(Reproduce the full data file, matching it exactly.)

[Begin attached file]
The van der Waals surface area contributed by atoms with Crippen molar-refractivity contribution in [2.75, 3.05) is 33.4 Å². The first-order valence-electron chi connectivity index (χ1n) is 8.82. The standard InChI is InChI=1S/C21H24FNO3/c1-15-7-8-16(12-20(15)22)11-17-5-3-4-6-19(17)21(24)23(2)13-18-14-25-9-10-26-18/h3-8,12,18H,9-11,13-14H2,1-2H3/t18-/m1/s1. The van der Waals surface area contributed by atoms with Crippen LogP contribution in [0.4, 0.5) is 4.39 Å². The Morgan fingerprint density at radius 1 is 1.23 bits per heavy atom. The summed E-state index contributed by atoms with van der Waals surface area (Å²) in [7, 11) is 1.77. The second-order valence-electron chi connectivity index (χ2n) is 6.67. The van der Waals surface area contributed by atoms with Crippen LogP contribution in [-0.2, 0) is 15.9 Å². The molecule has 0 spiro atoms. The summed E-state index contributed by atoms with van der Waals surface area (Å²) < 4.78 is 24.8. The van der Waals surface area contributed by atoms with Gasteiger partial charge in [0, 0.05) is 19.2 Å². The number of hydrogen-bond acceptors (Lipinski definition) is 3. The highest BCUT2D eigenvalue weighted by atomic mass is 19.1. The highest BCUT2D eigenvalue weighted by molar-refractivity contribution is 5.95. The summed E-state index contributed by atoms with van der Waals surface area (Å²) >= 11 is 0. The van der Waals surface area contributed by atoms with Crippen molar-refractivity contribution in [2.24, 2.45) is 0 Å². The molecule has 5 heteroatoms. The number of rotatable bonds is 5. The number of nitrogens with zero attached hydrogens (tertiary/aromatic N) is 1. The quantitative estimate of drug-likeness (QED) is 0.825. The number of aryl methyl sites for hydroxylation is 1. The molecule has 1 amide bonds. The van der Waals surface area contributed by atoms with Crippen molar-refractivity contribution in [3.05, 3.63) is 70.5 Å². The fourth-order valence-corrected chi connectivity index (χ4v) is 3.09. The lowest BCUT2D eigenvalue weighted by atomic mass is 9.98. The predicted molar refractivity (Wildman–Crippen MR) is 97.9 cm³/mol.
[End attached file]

The van der Waals surface area contributed by atoms with Crippen molar-refractivity contribution in [2.75, 3.05) is 33.4 Å². The first-order valence-electron chi connectivity index (χ1n) is 8.82. The standard InChI is InChI=1S/C21H24FNO3/c1-15-7-8-16(12-20(15)22)11-17-5-3-4-6-19(17)21(24)23(2)13-18-14-25-9-10-26-18/h3-8,12,18H,9-11,13-14H2,1-2H3/t18-/m1/s1. The van der Waals surface area contributed by atoms with Crippen LogP contribution in [0.4, 0.5) is 4.39 Å². The Morgan fingerprint density at radius 1 is 1.23 bits per heavy atom. The summed E-state index contributed by atoms with van der Waals surface area (Å²) in [7, 11) is 1.77. The second-order valence-electron chi connectivity index (χ2n) is 6.67. The van der Waals surface area contributed by atoms with Crippen LogP contribution in [-0.2, 0) is 15.9 Å². The molecule has 0 spiro atoms. The summed E-state index contributed by atoms with van der Waals surface area (Å²) < 4.78 is 24.8. The van der Waals surface area contributed by atoms with Gasteiger partial charge in [0, 0.05) is 19.2 Å². The number of hydrogen-bond acceptors (Lipinski definition) is 3. The highest BCUT2D eigenvalue weighted by atomic mass is 19.1. The highest BCUT2D eigenvalue weighted by molar-refractivity contribution is 5.95. The summed E-state index contributed by atoms with van der Waals surface area (Å²) >= 11 is 0. The van der Waals surface area contributed by atoms with Crippen molar-refractivity contribution in [2.24, 2.45) is 0 Å². The molecule has 5 heteroatoms. The number of rotatable bonds is 5. The number of nitrogens with zero attached hydrogens (tertiary/aromatic N) is 1. The quantitative estimate of drug-likeness (QED) is 0.825. The number of aryl methyl sites for hydroxylation is 1. The molecule has 1 amide bonds. The van der Waals surface area contributed by atoms with Crippen molar-refractivity contribution in [3.05, 3.63) is 70.5 Å². The fourth-order valence-corrected chi connectivity index (χ4v) is 3.09. The lowest BCUT2D eigenvalue weighted by atomic mass is 9.98. The predicted molar refractivity (Wildman–Crippen MR) is 97.9 cm³/mol.